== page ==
Intraoperative findings were consistent with splenic hemorrhage. Subsequently we performed a splenectomy (Figure 3). Thorough investigation of the abdominal cavity was negative for residual splenic tissue. Histology confirmed normal ruptured splenic tissue with hematoma. The patient had an uneventful post-surgical course and discharged four days after. 6 weeks post-operation outpatient follow-up was unremarkable.


Severe abdominal pain within 24 hours of having a colonoscopy warrants prompt investigation and a high index of suspicion of possible complications including hemorrhage (0.001%-2%) and colonic perforation (0.1-0.267%) [5,6]. Iatrogenic splenic injury during colonoscopy is a rare but reported complication which can cause substantial risk of morbidity and mortality. A pertinent, systematic review reported the most likely mechanisms of splenic injury during the procedure were; looping of instruments, difficult intubation, traction on the splenocolic ligament and presence of a large polyp in the splenic flexure [5].

Although splenic trauma can occur in fit and healthy adults undergoing colonoscopy it has been suggested that intra-abdominal adhesions due to previous surgery escalate the risk of extra-capsular forces on the spleen thus pre-disposing to an increased risk of capsular avulsion [5,7].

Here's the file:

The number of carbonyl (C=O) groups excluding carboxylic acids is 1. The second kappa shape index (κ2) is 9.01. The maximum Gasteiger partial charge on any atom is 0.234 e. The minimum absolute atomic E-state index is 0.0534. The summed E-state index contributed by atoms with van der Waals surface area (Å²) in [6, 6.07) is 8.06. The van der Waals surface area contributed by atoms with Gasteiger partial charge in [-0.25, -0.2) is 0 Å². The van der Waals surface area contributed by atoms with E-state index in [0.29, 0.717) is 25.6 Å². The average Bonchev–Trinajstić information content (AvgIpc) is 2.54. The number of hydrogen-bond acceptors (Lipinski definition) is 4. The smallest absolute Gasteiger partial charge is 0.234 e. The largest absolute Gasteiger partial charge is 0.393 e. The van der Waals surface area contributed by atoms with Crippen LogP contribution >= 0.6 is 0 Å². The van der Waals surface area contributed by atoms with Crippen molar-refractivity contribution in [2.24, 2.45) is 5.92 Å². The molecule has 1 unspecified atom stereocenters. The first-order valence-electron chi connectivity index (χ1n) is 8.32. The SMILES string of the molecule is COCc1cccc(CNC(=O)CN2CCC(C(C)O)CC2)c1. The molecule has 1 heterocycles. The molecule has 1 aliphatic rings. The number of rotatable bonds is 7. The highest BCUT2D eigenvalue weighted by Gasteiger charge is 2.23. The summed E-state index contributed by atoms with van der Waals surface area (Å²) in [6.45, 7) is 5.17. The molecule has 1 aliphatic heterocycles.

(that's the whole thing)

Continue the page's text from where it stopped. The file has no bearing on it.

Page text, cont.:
The diagnosis is likely to be delayed as post procedural pain is attributed to more common etiologies such as air insufflation and resultant colonic distension. The symptoms may be masked due to sedation, impaired mental status and analgesia.

Management of patients with splenic trauma is dependent on both their hemodynamic stability and the severity of splenic injury. Splenic injuries can be graded using the American Association for the Surgery of Trauma splenic injury classification from Grade I to V depending on the depth and level of the laceration identified on CT scan and the size and position of the subsequent haematoma. Grades I-III injuries are potentially suitable for conservative management if the patient remains haemodynamically stable. Due to the extent of injury, grades IV and V carry an increased morbidity and mortality rate and are less likely to be managed conservatively. Frequently, these warrant prompt exploration of the abdominal cavity and surgical control of the bleeding. In recent years with the significant advancement of interventional radiological techniques, splenic injuries can be successfully managed with angioembolization [5,8]. Our patient however, was hemodynamically unstable and not suitable for transfer to the local interventional radiology department therefore we decided to proceed with an emergency laparotomy